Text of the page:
yoga stability push up

Yoga Stability Push Up

yoga stability push upI’ve recently been playing around with a variation of the yoga push up on an unstable surface.  The yoga push up exercise integrates a push up with a plus with the downward dog yoga position.  You can also perform this exercise on an unstable surface, such as a stability ball.

How to Perform the Yoga Stability Push Up

Here are a few of my coaching cues during the yoga stability push up:

  • Place the stability ball up against a wall.  The instability provided the ball is plenty, having the ball mobile isn’t needed and may not be safe.  Also, don’t perform this on turf as it is sometimes hard to keep the feet from slipping.
  • Start at the beginning plank position at the top of the push up.  In this position prep you body by finding neutral spine and performing a mild abdominal brace.  Keeping the core stable with enhance the mobility benefits at both the shoulders and hips.
  • Perform a push up but on the push back up focus on your hands pushing up and out above your head to drive your hips up high.  Protract your shoulders to perform a “push up with a plus.”  Be sure to keep your core stable and hinge at your hips.  You should feel both your abdominal area and glutes engage.


Benefits of the Yoga Stability Push Up

There are many benefits of incorporating the yoga stability push up into your routine.  The three big things I am looking to improve with this exercise are:

  • Shoulder and scapular stability.  Performing a push up on an unstable surface has been shown to enhance scapular muscle activity compared to a traditional push up.  This can also be said for the rotator cuff muscles.
  • Serratus anterior activity.  The push up with a plus includes both upward rotation and protraction of the scapula, the two motions of the serratus anterior that when performing together have been shown to enhance serratus activity.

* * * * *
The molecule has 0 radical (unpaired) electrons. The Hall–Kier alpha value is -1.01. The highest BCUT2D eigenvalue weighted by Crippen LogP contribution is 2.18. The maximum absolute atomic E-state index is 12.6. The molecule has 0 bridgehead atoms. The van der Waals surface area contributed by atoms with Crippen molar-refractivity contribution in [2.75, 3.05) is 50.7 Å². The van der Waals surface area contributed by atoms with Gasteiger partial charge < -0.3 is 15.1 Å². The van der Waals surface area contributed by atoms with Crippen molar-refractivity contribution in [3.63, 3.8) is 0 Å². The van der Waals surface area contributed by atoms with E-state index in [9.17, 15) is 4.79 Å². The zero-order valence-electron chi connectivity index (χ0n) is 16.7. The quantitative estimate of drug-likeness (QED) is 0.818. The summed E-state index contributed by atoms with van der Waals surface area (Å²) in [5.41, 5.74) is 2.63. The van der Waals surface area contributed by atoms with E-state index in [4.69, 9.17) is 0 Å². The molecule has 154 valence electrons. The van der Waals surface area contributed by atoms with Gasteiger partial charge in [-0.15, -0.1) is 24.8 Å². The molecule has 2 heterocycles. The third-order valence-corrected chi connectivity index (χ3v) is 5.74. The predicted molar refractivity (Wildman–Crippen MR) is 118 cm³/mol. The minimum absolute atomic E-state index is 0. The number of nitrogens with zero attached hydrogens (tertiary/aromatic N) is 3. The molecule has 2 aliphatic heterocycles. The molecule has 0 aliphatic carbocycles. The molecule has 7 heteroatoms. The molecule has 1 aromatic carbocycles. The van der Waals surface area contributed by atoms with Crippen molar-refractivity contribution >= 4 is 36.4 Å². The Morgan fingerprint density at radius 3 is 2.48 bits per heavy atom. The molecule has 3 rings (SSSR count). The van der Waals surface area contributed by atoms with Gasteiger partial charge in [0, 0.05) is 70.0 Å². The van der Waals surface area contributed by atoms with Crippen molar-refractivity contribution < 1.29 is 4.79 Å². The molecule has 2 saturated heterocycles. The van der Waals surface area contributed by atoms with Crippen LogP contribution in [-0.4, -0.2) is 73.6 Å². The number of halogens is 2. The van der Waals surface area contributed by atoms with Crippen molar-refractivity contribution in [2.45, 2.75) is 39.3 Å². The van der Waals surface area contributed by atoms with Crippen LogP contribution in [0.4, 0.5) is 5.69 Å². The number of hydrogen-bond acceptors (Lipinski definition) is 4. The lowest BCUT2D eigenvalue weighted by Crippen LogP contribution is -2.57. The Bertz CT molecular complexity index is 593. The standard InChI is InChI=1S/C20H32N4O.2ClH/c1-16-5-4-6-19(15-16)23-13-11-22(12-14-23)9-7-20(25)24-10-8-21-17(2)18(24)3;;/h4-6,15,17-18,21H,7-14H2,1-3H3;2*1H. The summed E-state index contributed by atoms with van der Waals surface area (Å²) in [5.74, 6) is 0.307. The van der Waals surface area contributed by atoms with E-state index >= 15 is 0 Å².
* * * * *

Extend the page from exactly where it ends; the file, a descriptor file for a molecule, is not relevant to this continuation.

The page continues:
• Hip mobility.  By adding the downward dog yoga hip hinge portion of the exercise, you drive more elevation of the arms, but also help facilitate a hip hinge pattern.
5 replies
  1. Mike Reinold
    Mike Reinold says:

    Travis, I see what you are saying but I don’t mind his lumbar spine. He is stuck in an anterior pelvic tilt so part of his curing was to posterior tilt the pelvis and really squeeze glutes and core. This was actually intentional with him. Sometime I have people perform some of my exercises with varying degrees of pelvic positioning.

    • Travis
      Travis says:

      I can understand the glut squeeze for certain individual cases. Can you explain the third point of hip mobility and hip hinge. Was the goal posterior pelvic tilt. I guess I am just missing much hip movement at all.

      • Mike Reinold
        Mike Reinold says:

        There is definitely a hip hinge, it isn’t huge but it’s there. His hips break as he does the movement. This is not the primary goal of the drill but an added benefit.

  2. Travis
    Travis says:

    I like the idea but the model in the example can’t control his lumbar spine. I don’t see the hip hinge with him. Does he have poor hamstring length/mobility? Is this exercise just to advanced for him? I think the cost to the lumbar spine needs to be factored into the equation and weighed against the other stated benefits of muscle activation of rotator cuff and serratus.

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